An Easy Way To Make A 90-Second Video

A new app called Dubdub, available at the iTunes app store, lets users create a 90-second video, with edits and a music bed and other tools that gives it a professional look. The simplicity of it, on one level, would let earnest do-gooders create good looking videos espousing a cause. On the other end--and this is where the money is--it would let influencers create better looking videos, which for them, is a tangible good.

From the time YouTube started, or even before, the visionaries have seen the time that all of us would be uploading our own videos for the world to experience. It hasn’t happened, of course, because creating a watchable video still takes work and skill and usually, some equipment.

Dubdub has the tools on the free app--an Android one is coming soon-- and offers a course for would-be users, so that the distance between professional and rank amateur seem a little less painfully apparent.  The Website explains it all, and man, it looks kind of simple to create a good looking video just using a smartphone. (Here's one I picked off of its Twitter account.)

“We see a small percentage of people doing their own videos. They’re just overwhelmed,” says Zbigniew Barwicz, the CEO of the Toronto-based start-up.  Certainly, the average guy can communicate effectively, when it’s not that difficult. But it get gets harder: ”It’s easy to fake a picture,” Barwicz says. “It’s not easy to fake a video.”

So right now, even on a for-fun basis, users can be intimidated. “A lot of stuff is ending up in content purgatory,” Barwicz says. “People may have great GoPro video. But then they don’t know what to do with it.”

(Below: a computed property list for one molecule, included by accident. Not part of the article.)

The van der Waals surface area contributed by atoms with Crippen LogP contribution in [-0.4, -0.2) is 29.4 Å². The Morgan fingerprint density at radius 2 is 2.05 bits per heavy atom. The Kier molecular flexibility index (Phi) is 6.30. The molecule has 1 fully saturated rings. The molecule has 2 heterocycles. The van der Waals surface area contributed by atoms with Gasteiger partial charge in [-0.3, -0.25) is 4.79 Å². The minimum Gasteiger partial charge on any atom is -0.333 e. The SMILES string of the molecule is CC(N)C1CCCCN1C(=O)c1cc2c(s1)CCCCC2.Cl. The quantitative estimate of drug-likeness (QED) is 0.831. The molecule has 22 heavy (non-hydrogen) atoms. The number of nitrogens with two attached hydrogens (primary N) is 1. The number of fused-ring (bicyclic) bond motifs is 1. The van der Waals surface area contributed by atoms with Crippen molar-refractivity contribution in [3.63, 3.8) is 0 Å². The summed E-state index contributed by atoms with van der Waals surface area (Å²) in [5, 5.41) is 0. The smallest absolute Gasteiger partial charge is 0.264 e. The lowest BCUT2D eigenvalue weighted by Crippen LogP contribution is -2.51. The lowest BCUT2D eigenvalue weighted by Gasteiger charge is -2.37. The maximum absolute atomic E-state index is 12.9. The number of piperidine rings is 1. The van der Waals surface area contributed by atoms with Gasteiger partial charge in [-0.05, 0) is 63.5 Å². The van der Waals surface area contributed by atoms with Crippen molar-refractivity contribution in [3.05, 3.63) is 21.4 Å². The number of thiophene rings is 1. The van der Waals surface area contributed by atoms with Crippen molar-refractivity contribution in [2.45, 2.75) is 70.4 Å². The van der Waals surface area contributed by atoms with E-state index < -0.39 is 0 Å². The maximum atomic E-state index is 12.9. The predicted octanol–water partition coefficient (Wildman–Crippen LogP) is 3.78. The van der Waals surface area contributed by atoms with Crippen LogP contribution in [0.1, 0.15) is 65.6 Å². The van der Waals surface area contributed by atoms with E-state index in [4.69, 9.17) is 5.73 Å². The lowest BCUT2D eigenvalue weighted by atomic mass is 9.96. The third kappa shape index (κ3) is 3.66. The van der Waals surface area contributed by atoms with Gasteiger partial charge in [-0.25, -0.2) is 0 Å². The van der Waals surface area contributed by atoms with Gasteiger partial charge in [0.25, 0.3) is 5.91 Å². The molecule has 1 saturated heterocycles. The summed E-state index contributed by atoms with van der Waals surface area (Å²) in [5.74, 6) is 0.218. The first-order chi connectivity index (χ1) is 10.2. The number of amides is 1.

Barwicz is a successful video entrepreneur who, company literature says, led three start-ups to become public companies, He started Dubdub with Frederick Dionne, sensing a convergence of need and possibility. Until recently, smartphone processing speed, camera quality and potential market hadn’t meshed. Now they do.

He says the 90-second limit is deliberate, and salable, for not only is Dubdub a tool to use, it’s also a platform to be seen in its own place,, not unlike Vine or Periscope in their own realm. “We have ways to monetize Dubdub,” he says. “We not concerned about that.”

The Dubdub platform and simple video editing capability that help get their points across should seem appealing to influencers.  (Then again, I’ve been thinking since the interview that part of the appeal of user-generated level video is its raw naivete. Could even a little slick seem too slick?)

Barwicz says, more altruistically, Dubdub can help give a voice (and a video) to the average guy or the cash-strapped NGO that really hasn’t had the wherewithal to create a very moving picture to pitch its causes. “Frankly, there’s not a lot for them,” Barwicz says. Likewise, for journalists, Dubdub tools would seem to make better quality videos; there’s even a rights-free music library, updated quarterly, so users can insert their own musical overlays. It all seems simple enough; maybe it will work.
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